Working Farm Dogs

September 2017

Understanding the health and physiology of working farm dogs at Massey University

Research is currently underway that is aimed at giving researchers and farmers a clearer idea about farm dog health and physiology. It has been estimated that New Zealand's working farm dogs travel around 20km every day during peak periods.

Dr Naomi Cogger is a Senior Lecturer of Epidemiology at Massey University. She says farm dogs are the “high performance athletes” of our farms, but until now, very little data about Kiwi farm dogs' health and physiology existed. 

A study of Australian working dogs estimated that if dogs were paid a salary for the hours worked they would have a median lifetime earning of $40,000 AUD, which represents a 5.2 fold return on investment. It would be reasonable to assume that dogs in New Zealand would earn at least the same amount; in fact the economic value would exceed that if you take into account the labour units that are replaced by a single working dog.

Naomi says farmers in New Zealand will readily agree that some hill country farms would not viable without dogs because of the labour that would be required to replace the work they do. "They are actually quite a huge investment in time and emotional investment for the farm, so farmers want to keep them running longer.”

A dog owner typically has a team of between four to six dogs, a mixture of huntaway, heading and handy. The farm dogs’ work with stock, around vehicles and with high activity levels places them at risk of injury and disease.

The collar monitor project is part of a wider five-year study Naomi is running, with 600 dogs being visited every six months by a vet for a full physical. Each dog has been fitted out with the equivalent of a Fitbit. Additional readings for types of activities, energy expenditure, sleep quality and environmental temperature will be taken for a year. The information will then be cross-referenced with health data collected from the same dogs in the long-term study.

The device is fitted with Heyrex monitors, a FitBit-like device, to learn more about the dogs’ lives. Heyrex monitors will be attached to the collars of 150 working dogs and will record information about their activity, sleep quality and temperature. The project is part of the much larger TeamMate study initiated by Vetlife, one of the largest veterinary organisations in the South Island.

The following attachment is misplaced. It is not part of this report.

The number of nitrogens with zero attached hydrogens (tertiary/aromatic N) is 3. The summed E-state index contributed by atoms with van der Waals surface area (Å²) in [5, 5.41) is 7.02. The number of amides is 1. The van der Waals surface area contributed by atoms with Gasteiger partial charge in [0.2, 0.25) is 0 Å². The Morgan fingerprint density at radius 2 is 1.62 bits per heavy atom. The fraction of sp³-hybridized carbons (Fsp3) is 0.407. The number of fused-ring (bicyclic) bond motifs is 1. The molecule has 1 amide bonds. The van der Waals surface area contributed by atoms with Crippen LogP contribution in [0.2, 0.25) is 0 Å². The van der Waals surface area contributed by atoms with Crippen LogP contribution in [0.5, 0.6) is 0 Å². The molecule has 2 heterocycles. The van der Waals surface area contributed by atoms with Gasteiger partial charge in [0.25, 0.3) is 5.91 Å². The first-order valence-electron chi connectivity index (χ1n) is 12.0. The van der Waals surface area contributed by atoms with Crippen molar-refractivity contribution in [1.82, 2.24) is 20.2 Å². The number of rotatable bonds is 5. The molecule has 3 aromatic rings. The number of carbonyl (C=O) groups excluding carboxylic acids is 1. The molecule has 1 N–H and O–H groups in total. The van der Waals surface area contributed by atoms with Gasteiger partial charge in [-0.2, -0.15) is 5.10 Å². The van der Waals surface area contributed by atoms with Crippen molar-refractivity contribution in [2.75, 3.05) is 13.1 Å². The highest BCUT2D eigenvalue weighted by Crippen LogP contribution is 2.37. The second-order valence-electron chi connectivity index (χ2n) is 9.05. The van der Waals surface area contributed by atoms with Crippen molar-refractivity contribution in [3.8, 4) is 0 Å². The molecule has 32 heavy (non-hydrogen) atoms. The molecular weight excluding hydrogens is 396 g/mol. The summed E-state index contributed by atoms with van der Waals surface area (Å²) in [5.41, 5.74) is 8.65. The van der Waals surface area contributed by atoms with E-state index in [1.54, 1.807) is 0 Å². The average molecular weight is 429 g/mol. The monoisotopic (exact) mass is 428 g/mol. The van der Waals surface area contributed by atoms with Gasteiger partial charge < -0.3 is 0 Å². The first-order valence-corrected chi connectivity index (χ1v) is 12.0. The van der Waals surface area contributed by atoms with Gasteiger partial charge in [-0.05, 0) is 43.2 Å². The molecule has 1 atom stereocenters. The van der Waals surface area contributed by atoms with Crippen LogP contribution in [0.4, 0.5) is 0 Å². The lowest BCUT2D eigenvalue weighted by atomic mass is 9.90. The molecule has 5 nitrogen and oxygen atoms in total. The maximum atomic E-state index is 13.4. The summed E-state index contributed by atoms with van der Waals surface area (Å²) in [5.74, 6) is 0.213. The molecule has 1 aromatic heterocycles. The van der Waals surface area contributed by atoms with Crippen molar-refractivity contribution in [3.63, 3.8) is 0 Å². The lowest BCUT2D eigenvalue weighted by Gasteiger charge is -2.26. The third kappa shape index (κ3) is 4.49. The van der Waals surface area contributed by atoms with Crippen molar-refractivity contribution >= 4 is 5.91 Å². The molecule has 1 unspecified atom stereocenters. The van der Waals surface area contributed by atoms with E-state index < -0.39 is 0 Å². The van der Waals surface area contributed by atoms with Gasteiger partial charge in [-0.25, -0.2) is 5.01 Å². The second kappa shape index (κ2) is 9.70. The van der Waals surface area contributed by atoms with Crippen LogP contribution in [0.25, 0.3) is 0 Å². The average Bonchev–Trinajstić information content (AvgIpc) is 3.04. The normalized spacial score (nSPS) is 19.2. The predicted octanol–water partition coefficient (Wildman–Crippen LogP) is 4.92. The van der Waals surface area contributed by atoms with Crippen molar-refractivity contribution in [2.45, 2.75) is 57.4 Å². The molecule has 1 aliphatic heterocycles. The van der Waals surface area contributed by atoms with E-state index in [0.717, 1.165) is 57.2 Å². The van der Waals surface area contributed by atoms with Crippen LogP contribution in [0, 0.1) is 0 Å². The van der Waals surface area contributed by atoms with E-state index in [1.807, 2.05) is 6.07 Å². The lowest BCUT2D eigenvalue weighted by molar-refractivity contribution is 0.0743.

TeamMate is a five-year observational study of New Zealand working dog health, wellbeing and longevity. It is a collaboration between Massey University and Vetlife.

Dr Lori Linney is the project lead veterinarian. TeamMate was launched in 2013 with 145 owners agreeing to participate. Dogs in the study have a full physical exam performed twice a year by veterinarians from Vetlife. 

Until recently, research on health in working dogs focused on specific diseases.

Additionally, although studies have been undertaken around farm dogs presenting at veterinary hospitals, and surveys of owner-reported health conditions have been done, not all dogs with health problems are taken to veterinary clinics, and owners may not detect all health problems, so there are gaps in knowledge of working dogs’ health. The TeamMate study addresses these gaps. The results will provide farmers with information on breeds, workloads, diet, housing and information on impacts of disease and injury.

Since the study was announced, farmers have inundated Naomi with questions to help them care for their dogs.  She believes there are about 200,000 working farm dogs in New Zealand and about 85% of them are worked solely by their owners.

The checks were "to find out what goes wrong with their health and if we can give them a longer and healthier career”. That project started in 2014. It could give vets and farmers insight into ideal body condition, energy intake versus activity levels, and how other stresses affect a working dog's health.

"We'll look at what sort of activity they're doing and any increase in the risk of injury," says Naomi.  "Right now, nobody has any idea what it takes for a dog to go out and do its job each day and how much dogs work." The majority of farm dogs are cared for well, though many farmers want more information about ideal weights for their dogs, she said.

Some of the other questions farmers wanted answers to were:

  • How genetic deformities work
  • What are the signs/types of poisoning
  • What virus’ can affect an entire team /what are the symptoms
  • Best type of housing
  • What are the best foods and how do we know what to give our dogs – how to read dog food labels
  • How to deal with timid dogs
  • Inability to keep on weight- is this a myth – what can be done
  • Dealing with arthritis
  • How to avoid breaking legs off motorbikes
  • What types of vaccinations to use and why
  • To socialise or not to socialise a pup
  • How to fix/prevent a weak bark
  • Is worming/de-fleaing/vaccination necessary
  • What's better: a big or a small huntaway?
  • What should a pregnant bitch and/or pups be feed

She says townies might look at a farm dog and say 'gee that dog's skinny', but they have to run up hills, they have to work really hard so it's in their interest to be light.

However, the data could open up the debate about heated kennels. Some farmers in the South Island have started heating kennels to keep their dogs warm during those cold Otago and Southland winters. "It's a valid concern. We know that once they get below a certain ambient temperature you have to burn more energy to maintain body heat. So it may be worth heating them because if you don't heat them, you've got to feed them more." The study concludes in 2019, but Naomi says they’re hoping to release some information before that.